England vs Australia: Cricket World Cup 2019 semi-final: live score and latest updates How can England beat Australia? By bringing their A-game to the party and that should do the trick.
England are the best all-round team in the competition and for two years or more have played great cricket. It lifted them to No1 in the world rankings and favourites to win the World Cup.
In horse racing favourites don’t always win. Why? Because it is what happens on the day that counts. You have to produce your best. Anything short of that and you have had it.
Three times in the round robin stage England shot themselves in the foot by playing poor, or stupid, cricket. Or will Australia continue on their charge to win two World Cups in a row and five in six? That is the question we all want answering and it’s the question that will be answered at the end of this match, as we find out who will join New Zealand in the final at Lord’s on Sunday.
England, you might say – being the number one ranked team in the world, at home and with two wins in their last two games – should be favourites. But this is the World Cup and that is Australia’s domain. And, naturally, the fact that England struggled to a 64-run defeat to their rivals in the group stage of this tournament, has to have some significance on the mindset of the English fans, if not the English team.
As does England’s weakness against left-arm pace bowling – and Australia have two of them in Mitchell Starc, the tournament’s leading wicket-taker, and Jason Behrendorff. They both caused havoc against England last time, taking a combined total of nine wickets for 87 runs as England slumped to 221 all out chasing Australia’s total of 285.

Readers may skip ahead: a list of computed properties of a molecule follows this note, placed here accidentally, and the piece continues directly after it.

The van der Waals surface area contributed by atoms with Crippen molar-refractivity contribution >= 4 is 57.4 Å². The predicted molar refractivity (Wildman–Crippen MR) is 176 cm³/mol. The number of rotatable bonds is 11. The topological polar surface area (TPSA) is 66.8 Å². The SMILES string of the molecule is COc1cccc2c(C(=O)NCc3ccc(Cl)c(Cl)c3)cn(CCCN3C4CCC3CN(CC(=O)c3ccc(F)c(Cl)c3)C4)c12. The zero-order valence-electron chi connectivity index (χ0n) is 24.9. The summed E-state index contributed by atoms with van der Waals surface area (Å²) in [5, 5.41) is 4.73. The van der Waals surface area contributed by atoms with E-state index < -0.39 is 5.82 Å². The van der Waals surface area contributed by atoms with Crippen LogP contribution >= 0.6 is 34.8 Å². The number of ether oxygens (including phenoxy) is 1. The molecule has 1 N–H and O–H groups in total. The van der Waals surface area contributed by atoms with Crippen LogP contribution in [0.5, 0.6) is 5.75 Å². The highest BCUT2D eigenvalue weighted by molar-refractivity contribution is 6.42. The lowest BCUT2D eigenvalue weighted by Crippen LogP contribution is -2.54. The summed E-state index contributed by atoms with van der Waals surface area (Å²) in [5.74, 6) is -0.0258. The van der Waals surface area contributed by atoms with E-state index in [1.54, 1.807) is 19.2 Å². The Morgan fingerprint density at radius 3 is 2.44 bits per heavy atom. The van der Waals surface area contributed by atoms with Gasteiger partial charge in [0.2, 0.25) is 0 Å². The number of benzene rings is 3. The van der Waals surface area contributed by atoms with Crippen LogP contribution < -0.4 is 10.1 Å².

But that was a slightly different England side. Without the firepower of Jason Roy at the top of the order. Since his return England have looked like the England of old. Liam Plunkett has also bowled superbly in recent matches. And the match takes place at the more favourable Edgbaston, rather than Lord’s. North London has been a very fruitful place for Australia to play their cricket whilst Birmingham has not.
Australia, too, have some selection issues. Peter Handscomb is set to replace Usman Khawaja and there is a chance they will leave out Glenn Maxwell for Matthew Wade. Marcus Stoinis has, though, recovered from an injury.
Before this World Cup you’d say that England were a good chasing team but all three of their defeats have come through batting second. Bat first then? Maybe. With the chance to inflict some scoreboard pressure. Or risk the pressure themselves of Australia’s left arm pace? It’s a dilemma if you win the toss. Not long to go until the most important match in English cricket the 2005 Ashes. Probably.